What Is Creativity?
by Stanford / Robert I. Sutton
Video Lecture 1 of 9
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Date Added: April 10, 2010

Lecture Description


Using Play-Doh and the Apple iPod as examples, Robert Sutton, Co-Director of the Center for Work, Technology, and Organization at Stanford University, explains that often creativity is simply making new things out of old ones.




Transcript



OK, so let me start out with this question of, "What is creativity?" which seems like sort of like an obvious question. Maybe it's doing something new. I have a doctoral student who's now a professor at UC Davis named Andy Hargadon. And Andy and I spent quite a few years spreading over this. In fact, he talks a lot about this in his new book which is called "How Breakthroughs Happen". The thing that we came upon in every creative act we could look at, essentially it was doing new things with old things. It's not like the ideas come out of thin air. It's finding some old ideas, some old concepts, doing new things with them, blending them together in new ways. And this is an incredibly simple insight but it actually has a lot of guidance about what you should do and how you should organize a creative group or organization. And we'll get into that in more detail, as we go along. And let me give you two extreme examples, sort of in terms of levels of complexity to illustrate this point. The first one is the way that Play-Doh was invented. So I looked into the inventional Play-Doh for my book, Weird Ideas That Work. And what we discovered was Play-Doh was invented or at least made by a guy named Joe McVicker, who had a plant. It was a plant in central Ohio that made white goo for removing soot from wallpaper. Maybe some of the professors in this room are old enough to remember. There was a point where much of the heating in the United States switch from being cold based heating. Which was sort of dirty and smudging to gas and electric. So the problem was that the smudge was going down and this market was shrinking. And the problem Joe McVicker had is what did he do with this goo that was being made from his plant, this white goo. And he did what people tend to do which is - he called in industry experts, who had a great deal of knowledge about sort of soot in wallpaper and all that sort of stuff. And they told them essentially to do a total quality management movement. Get the thing more efficient, squeeze every penny out of it, Six-Sigma would be the modern term. But then things kept getting worse and worse until he talked to his sister-in-law, Kay Zufall. And Kay Zufall was a nursery school teacher and she gave it to her kids to play with. And she said this stuff is much easier for little kids to squeeze with their hands than the hard modeling clay. And she suggested coloring it and calling it, Play-Doh and the rest is history. He sold the plant to Kenner for a millions of dollars some years later. So that's one example. And to give you a whole another extremely complexity, there's a great case some of you may know about of the case of a guy named, Andrew Wiles. Andrew Wiles was a professor who solved Fermat's Last Theorem. And there's a movie about it and a book about it, you can look up. But the interesting thing about Andrew Wiles was that he stayed at home working in his study for eight years. Eight years and he didn't tell his colleagues what he was working on. In fact, they thought he went crazy and just stopped being productive. And I could just see if I wrote on my Stanford annual report. I've been in my room working at home but I won't tell you what I'm working on. Essentially, that's what he did for eight years. And even us academics would get in trouble. This is the advantage of a ten-year system, he had ten years. But what he was doing during those eight years was, he was using the various work of the mathematicians who came before him as puzzle pieces to solve the problem. So even the case where we have somebody sitting in the room by himself for eight years working on stuff, it's not like the ideas come out of nowhere, it's picking all that came before him and to use the Isaac Newton phrase. The reason he could travel so far was because he was standing on the shoulders of the mathematicians who came before him. And to give you a couple of other examples, I've got pictures for. And this is really sort of simple creativity that made huge box. I did some consulting work with People magazine about a year ago. And the most probable thing they've done in recent years in People magazine is a thing called, The Annual. What the annual is, when you see People magazine in the store, they'll be like the best- dressed, the best looking, the most intriguing, and those sorts of issues. What they do is they smash it altogether and sell to you for in a book for $10. No original content at all. That's an Annual and they made a fortune on those things. So that's one example. And another example which has more technology in it since this is a Technology Ventures Program operation, is that if you look at the iPod, they went from having no product to having the product out in eight months. And for those of you who know the story, most of it was not original except for the interface and the industrial design. It was nearly all off the shelves stuff. And that's so they could move so quickly. And in fact, I think this is an especially good lesson. If you want to have fast creativity, you don't sort of just lock yourself in the room and only think of your own ideas. Even in Andrew Wiles' case, I'm taking place of some other ideas, some other places. You treat creativity as an import-export business. That's how it happens fast. And that's also the reason why and I think that's one of the things that happen with ATL, perhaps accidentally or on purpose. One of the reasons I think Silicon Valley worked so well is that there's such sort of porous exchange of ideas. And this will be on videotape but that's OK. To quote our president John Hennessey, one of the first things I ever heard him say when he was our dean was, one of the main services that Stanford provides to Silicon Valley is that provides a place where people can come and break their NDAs or non-disclosure agreements and move ideas around Silicon Valley. So, that sort of the first big idea is that to understand what creativity is. And in many ways, what you need to do to make it happen is you have to have this notion of doing new things with old things, OK? So, that's the first idea.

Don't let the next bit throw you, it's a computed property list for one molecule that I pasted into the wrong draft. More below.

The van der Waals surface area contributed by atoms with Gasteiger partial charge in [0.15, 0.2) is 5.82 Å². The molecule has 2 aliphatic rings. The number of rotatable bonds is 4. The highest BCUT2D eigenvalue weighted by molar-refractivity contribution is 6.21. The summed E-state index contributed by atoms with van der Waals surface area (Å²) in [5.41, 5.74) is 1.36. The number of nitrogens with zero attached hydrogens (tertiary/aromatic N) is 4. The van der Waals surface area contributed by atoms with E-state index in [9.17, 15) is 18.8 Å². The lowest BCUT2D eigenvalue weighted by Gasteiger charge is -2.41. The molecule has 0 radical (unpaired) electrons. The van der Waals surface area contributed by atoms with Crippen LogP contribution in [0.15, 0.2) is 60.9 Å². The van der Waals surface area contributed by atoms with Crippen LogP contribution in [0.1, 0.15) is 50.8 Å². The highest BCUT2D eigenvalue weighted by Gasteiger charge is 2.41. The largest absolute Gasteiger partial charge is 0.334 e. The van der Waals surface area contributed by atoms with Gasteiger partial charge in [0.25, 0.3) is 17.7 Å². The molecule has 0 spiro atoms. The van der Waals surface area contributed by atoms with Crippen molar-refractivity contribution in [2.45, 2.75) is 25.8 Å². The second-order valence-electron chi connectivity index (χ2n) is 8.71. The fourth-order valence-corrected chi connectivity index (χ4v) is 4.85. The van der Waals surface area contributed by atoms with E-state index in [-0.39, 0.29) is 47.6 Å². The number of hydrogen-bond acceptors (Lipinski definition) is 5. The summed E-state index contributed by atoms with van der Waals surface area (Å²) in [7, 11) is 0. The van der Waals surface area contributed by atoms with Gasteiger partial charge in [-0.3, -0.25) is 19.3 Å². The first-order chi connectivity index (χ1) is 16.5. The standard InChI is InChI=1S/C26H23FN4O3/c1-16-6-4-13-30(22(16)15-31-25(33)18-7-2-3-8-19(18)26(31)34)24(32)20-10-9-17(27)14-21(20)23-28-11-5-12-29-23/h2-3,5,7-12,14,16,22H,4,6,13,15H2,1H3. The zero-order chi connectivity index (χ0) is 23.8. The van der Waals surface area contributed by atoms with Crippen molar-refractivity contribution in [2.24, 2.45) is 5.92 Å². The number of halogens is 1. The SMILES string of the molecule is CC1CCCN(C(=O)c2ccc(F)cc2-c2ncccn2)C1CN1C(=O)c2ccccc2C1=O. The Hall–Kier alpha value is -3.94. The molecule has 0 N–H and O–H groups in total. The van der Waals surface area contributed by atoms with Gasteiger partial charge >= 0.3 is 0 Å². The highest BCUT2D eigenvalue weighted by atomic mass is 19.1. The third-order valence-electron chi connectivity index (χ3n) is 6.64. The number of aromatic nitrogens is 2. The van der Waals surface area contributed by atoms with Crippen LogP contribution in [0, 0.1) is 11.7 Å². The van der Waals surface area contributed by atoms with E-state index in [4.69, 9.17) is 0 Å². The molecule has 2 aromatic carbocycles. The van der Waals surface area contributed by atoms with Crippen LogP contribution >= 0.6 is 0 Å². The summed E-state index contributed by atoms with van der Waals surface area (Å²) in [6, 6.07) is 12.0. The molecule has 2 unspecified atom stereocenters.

Course Index

Course Description

Robert I. Sutton from Stanford University lectures on Entrepreneurship for Stanford University students, October 27, 2004. Robert I. Sutton is Professor of Management Science and Engineering in the Stanford Engineering School, where he is Co-Director of the Center for Work, Technology, and Organization, an active researcher and cofounder in the Stanford Technology Ventures Program, an IDEO Fellow and an Honorary PeopleSoft Fellow. Sutton is also a member of the MacArthur Foundation Research Network on Teaching and Learning. In this Stanford lecture, he talks about creative projects on company time, research money in universities and questions to ask a creative organization.

Course Details:
- Entrepreneurial Thought Leader Speaker Series
- Stanford University's Entrepreneurship Corner (ecorner)

Original Course Name: Entrepreneurial Thought Leader Speaker Series